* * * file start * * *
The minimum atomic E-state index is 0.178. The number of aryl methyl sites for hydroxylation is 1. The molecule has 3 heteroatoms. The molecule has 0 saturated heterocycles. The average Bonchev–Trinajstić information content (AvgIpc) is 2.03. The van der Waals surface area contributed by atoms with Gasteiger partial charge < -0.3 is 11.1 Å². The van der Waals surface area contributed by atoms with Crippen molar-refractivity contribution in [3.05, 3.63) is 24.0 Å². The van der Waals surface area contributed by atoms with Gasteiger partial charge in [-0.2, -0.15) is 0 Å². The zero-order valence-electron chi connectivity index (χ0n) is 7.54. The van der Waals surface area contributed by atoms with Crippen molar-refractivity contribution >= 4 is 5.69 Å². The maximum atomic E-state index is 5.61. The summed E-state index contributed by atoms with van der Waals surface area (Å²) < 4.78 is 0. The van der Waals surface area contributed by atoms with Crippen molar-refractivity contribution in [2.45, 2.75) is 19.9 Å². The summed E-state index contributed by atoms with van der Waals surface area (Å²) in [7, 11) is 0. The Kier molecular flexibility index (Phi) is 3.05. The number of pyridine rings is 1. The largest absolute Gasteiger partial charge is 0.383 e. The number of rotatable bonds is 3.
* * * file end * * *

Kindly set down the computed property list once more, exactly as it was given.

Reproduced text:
The minimum atomic E-state index is 0.178. The number of aryl methyl sites for hydroxylation is 1. The molecule has 3 heteroatoms. The molecule has 0 saturated heterocycles. The average Bonchev–Trinajstić information content (AvgIpc) is 2.03. The van der Waals surface area contributed by atoms with Gasteiger partial charge < -0.3 is 11.1 Å². The van der Waals surface area contributed by atoms with Crippen molar-refractivity contribution in [3.05, 3.63) is 24.0 Å². The van der Waals surface area contributed by atoms with Gasteiger partial charge in [-0.2, -0.15) is 0 Å². The zero-order valence-electron chi connectivity index (χ0n) is 7.54. The van der Waals surface area contributed by atoms with Crippen molar-refractivity contribution >= 4 is 5.69 Å². The maximum atomic E-state index is 5.61. The summed E-state index contributed by atoms with van der Waals surface area (Å²) < 4.78 is 0. The van der Waals surface area contributed by atoms with Crippen molar-refractivity contribution in [2.45, 2.75) is 19.9 Å². The summed E-state index contributed by atoms with van der Waals surface area (Å²) in [7, 11) is 0. The Kier molecular flexibility index (Phi) is 3.05. The number of pyridine rings is 1. The largest absolute Gasteiger partial charge is 0.383 e. The number of rotatable bonds is 3.